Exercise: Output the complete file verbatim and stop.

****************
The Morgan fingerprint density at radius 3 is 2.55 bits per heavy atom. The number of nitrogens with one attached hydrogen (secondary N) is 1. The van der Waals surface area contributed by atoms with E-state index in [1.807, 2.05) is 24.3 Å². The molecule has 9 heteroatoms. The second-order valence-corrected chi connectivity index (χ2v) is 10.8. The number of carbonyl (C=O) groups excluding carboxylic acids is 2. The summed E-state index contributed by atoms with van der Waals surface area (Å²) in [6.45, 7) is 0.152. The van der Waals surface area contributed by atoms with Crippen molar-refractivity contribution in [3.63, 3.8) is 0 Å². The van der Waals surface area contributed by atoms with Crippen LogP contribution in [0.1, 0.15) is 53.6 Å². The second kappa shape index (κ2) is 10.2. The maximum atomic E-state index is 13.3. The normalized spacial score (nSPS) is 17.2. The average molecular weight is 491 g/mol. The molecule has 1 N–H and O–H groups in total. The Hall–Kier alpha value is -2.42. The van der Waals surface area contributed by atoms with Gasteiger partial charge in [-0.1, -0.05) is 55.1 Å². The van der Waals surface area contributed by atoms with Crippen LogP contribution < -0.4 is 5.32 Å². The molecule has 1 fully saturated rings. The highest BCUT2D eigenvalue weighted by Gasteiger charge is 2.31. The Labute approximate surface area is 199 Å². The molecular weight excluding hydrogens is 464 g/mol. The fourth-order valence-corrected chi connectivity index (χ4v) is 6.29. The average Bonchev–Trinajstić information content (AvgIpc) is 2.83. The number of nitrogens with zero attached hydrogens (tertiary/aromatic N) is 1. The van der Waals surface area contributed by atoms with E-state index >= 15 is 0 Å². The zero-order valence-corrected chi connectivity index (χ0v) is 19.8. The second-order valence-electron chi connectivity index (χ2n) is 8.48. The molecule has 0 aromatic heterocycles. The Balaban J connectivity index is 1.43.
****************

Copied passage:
The Morgan fingerprint density at radius 3 is 2.55 bits per heavy atom. The number of nitrogens with one attached hydrogen (secondary N) is 1. The van der Waals surface area contributed by atoms with E-state index in [1.807, 2.05) is 24.3 Å². The molecule has 9 heteroatoms. The second-order valence-corrected chi connectivity index (χ2v) is 10.8. The number of carbonyl (C=O) groups excluding carboxylic acids is 2. The summed E-state index contributed by atoms with van der Waals surface area (Å²) in [6.45, 7) is 0.152. The van der Waals surface area contributed by atoms with Crippen molar-refractivity contribution in [3.63, 3.8) is 0 Å². The van der Waals surface area contributed by atoms with Crippen LogP contribution in [0.1, 0.15) is 53.6 Å². The second kappa shape index (κ2) is 10.2. The maximum atomic E-state index is 13.3. The normalized spacial score (nSPS) is 17.2. The average molecular weight is 491 g/mol. The molecule has 1 N–H and O–H groups in total. The Hall–Kier alpha value is -2.42. The van der Waals surface area contributed by atoms with Gasteiger partial charge in [-0.1, -0.05) is 55.1 Å². The van der Waals surface area contributed by atoms with Crippen LogP contribution < -0.4 is 5.32 Å². The molecule has 1 fully saturated rings. The highest BCUT2D eigenvalue weighted by Gasteiger charge is 2.31. The Labute approximate surface area is 199 Å². The molecular weight excluding hydrogens is 464 g/mol. The fourth-order valence-corrected chi connectivity index (χ4v) is 6.29. The average Bonchev–Trinajstić information content (AvgIpc) is 2.83. The number of nitrogens with zero attached hydrogens (tertiary/aromatic N) is 1. The van der Waals surface area contributed by atoms with E-state index >= 15 is 0 Å². The zero-order valence-corrected chi connectivity index (χ0v) is 19.8. The second-order valence-electron chi connectivity index (χ2n) is 8.48. The molecule has 0 aromatic heterocycles. The Balaban J connectivity index is 1.43.